Wisconsin Supreme Court Justice David Prosser seems to have a bit of a temper! And he also seems to maybe have a bit of a history of verbally and perhaps physically attacking women. The latest, in case you haven’t heard, has the conservative justice accused of putting a liberal colleague in a “chokehold.” Here’s the thing: Even the anonymous sources defending Prosser say he put his hands around Justice Ann Walsh Bradley’s neck. They just say it was in self-defense.

Last year, Prosser screamed at a different (female) colleague, reportedly calling her a “bitch” and threatening to “destroy” her. When asked about all that, he blamed her for “goading” him into attacking her. That is classic psycho behavior, but I have to say that I did not expect Prosser to be accused of physical violence. And, you know, I wouldn’t expect “these women keep forcing me to attack them” to continue working as an excuse for attacking colleagues, but I guess I’m underestimating the conservative movement! Because everyone is running with the “Prosser was forced to put his hands on her neck because she ran towards him” story. Fox Nation headline: “WI Judge Prosser Smeared?” Human Events blames “Big Labor” for forcing Prosser to attack his colleagues.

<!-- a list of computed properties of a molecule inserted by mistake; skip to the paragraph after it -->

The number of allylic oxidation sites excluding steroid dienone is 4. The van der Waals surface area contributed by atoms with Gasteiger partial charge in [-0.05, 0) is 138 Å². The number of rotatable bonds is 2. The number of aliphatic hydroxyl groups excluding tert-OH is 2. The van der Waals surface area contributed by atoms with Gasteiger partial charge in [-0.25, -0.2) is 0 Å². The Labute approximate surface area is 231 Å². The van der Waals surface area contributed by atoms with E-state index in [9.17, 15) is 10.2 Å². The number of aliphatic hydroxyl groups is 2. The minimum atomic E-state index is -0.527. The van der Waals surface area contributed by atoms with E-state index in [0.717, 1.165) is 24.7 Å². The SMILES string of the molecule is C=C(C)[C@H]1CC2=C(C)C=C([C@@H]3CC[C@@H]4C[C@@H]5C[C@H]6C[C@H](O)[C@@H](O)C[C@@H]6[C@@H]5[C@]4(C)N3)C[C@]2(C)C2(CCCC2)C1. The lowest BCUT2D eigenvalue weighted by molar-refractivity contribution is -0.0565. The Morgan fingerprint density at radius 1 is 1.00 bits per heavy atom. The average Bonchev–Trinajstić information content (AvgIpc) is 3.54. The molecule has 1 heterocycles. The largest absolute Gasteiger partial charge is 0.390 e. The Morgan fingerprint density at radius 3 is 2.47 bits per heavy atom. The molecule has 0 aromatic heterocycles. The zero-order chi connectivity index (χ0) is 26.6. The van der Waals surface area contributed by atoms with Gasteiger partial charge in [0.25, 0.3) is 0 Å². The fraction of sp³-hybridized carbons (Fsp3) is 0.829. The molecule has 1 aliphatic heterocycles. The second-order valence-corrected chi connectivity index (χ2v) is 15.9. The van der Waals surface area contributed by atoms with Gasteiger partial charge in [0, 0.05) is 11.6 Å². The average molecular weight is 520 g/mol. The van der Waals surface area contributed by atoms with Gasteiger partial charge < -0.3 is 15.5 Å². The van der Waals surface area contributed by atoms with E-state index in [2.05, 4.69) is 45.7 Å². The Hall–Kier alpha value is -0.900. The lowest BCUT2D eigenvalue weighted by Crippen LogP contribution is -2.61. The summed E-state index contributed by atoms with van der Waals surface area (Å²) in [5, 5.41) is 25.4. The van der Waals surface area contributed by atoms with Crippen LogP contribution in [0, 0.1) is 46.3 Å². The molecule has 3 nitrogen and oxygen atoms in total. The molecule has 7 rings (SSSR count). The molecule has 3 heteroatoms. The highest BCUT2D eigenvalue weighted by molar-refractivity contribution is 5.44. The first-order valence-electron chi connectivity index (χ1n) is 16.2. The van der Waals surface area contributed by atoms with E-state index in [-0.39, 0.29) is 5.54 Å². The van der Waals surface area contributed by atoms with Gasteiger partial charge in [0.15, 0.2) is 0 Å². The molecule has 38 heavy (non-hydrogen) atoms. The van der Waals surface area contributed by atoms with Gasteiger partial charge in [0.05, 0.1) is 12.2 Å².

Here’s Ann Althouse’s (a law professor!) defense:

ALSO: People may assume that the man is larger than the woman, but — from what I have heard — Bradley is significantly larger than Prosser. Bradley is also 7 years younger than Prosser, who is 68.

Compelling!

Bradley isn’t accused by anyone of laying a hand on Prosser. The case for Prosser is that Bradley came at him and he pushed her back in “defense,” but everyone seems to agree that his hands did end up on her neck. I don’t really think there’s any justification for that! And attacking women and then blaming them for making you do it is how abusive assholes justify their behavior. Not that I know the facts of this horrible case. But I tend to side with the people who don’t have a history of threatening to “destroy” people, because that is how comic book characters talk.

Anyway, now the right wants to recall Bradley, for attacking Prosser with her huge, terrifying neck.

 

By: Alex Pareene, Salon War Room, June 27, 2011

June 28, 2011 Posted by | Conservatives, Elections, GOP, Politics, Republicans, Right Wing, Wisconsin, Wisconsin Republicans, Women | , , , , , , | Leave a comment